The Order With Vocations ‘from the least expected places’

The Order With Vocations ‘from the least expected places’

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Mother Maria Aeiparthenos is the Mistress of Novices for the St. Kateri Tekakwitha Novitiate for the Religious Family of the Incarnate Word, located in Upper Marlboro, Maryland. Her Order, which wears a traditional habit, is one of many experiencing a significant uptick in interest on the part of young, American Catholic women. Now, Mother shares her joyful experience in this exclusive interview with Regina Magazine:

Q. What is your Order's charism?

The Religious Family of the Incarnate Word is missionary and Marian. We are comprised of both a male branch, the Priests of the Institute of the Incarnate Word, and a female branch, the Servants of the Lord and the Virgin of Matará.

Our mission is to commit all our strength to inculturate the Gospel, that is to say, “to prolong the Incarnation” of Jesus Christ. Following the call of Blessed John Paul II, our goal is to evangelize the culture in the most difficult places. Our evangelization takes many forms: homes of mercy for children, the elderly, and the sick, parish work, Catholic education, popular missions (in which we go door-to-door in the neighborhood of the parish and invite people to the parish mission), providing the St. Ignatius Spiritual Exercises. We also have contemplative sisters who sustain the mission through their prayers and sacrifices.

We entrust the missions and our entire lives to Christ, our Spouse, through the hands of his mother; we take a fourth vow of consecration to the Virgin Mary according to the method of St. Louis de Montfort.

The Servants of the Lord was founded by Father Carlos Miguel Buela in Argentina on March 19, 1988.

Q. Given the scarcity of vocations in America, how is your Order doing in this regard?

 The Servants of the Lord was founded by Father Carlos Miguel Buela in Argentina on March 19, 1988. Now the Servants of the Lord have over 1000 members who serve in 35 countries. By the grace of God, generous souls continue to come; around the world, there are currently more than 90 novices and 90 aspirants.

Now the Servants of the Lord have over 1000 members who serve in 35 countries. By the grace of God, generous souls continue to come; around the world, there are currently more than 90 novices and 90 aspirants.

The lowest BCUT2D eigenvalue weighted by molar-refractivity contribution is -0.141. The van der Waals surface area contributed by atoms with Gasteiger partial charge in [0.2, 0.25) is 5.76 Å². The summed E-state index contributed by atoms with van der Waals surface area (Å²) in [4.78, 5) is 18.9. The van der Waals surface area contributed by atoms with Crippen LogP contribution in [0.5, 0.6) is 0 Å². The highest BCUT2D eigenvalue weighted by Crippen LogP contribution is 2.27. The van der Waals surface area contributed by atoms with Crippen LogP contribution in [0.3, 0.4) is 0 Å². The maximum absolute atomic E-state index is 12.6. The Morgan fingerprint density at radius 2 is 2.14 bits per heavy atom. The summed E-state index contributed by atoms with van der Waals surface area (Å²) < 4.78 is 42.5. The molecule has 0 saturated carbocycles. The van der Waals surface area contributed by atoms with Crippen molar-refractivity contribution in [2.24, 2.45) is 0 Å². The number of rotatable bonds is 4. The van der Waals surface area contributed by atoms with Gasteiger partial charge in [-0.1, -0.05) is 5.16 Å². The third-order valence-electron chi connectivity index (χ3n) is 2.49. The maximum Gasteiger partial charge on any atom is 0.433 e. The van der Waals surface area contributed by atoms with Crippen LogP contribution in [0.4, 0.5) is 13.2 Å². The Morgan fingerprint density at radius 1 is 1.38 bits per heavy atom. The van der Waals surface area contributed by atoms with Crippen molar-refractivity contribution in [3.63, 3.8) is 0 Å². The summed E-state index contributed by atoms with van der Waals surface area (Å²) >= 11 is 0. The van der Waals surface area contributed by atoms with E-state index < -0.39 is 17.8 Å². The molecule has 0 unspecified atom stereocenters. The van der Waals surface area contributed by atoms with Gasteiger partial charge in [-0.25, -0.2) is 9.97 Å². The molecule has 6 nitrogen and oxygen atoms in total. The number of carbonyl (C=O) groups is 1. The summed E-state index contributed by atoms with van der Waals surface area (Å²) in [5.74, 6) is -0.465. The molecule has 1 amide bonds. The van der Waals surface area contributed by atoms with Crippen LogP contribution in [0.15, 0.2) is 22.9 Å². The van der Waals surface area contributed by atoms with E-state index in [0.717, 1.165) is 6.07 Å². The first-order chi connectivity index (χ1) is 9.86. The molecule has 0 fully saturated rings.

Q. How would you characterize the formation of young Catholics these days – as opposed to 20 years ago? Any reason for hope?

There is always hope! Men naturally desire truth. In a world plagued with increasing violence, youth have an ever greater urge to give themselves to God – to live for eternity while we’re here on earth. The generation that has grown up with Blessed John Paul II, a strong and vibrant witness of hope, thirsts for Truth, and they have received many answers through the fruits of the Second Vatican Council: the Catechism of the Catholic Church, the Theology of the Body, and many World Youth Days.

Young Catholics are the leaders of the New Evangelization. Youth from the most difficult or least Christian cultures joyfully pick up the Cross of Christ; for example, we have many vocations from some of the least expected places: Tajikistan, Egypt, and Holland!

“In a world plagued with increasing violence, youth have an ever greater urge to give themselves to God – to live for eternity while we’re here on earth.”

There is always hope! Men naturally desire truth.

Support

 

In addition to direct monetary donations, anyone wishing to contribute through donations of food, household products, office supplies, old furniture, or services (auto repair, plumbing, etc.) is invited to contact the convent closest to them by consulting the Order's Province-wide directory.

Some of their missions  have special needs. Read about the missions on their website to learn more about their apostolates and how you can share in their work through prayers and material support. It is now easier to help online using PayPal.

Click here to make a tax free donation

Our evangelization takes many forms: homes of mercy for children, the elderly, and the sick, parish work, Catholic education, popular missions and providing the St. Ignatius Spiritual Exercises.

 

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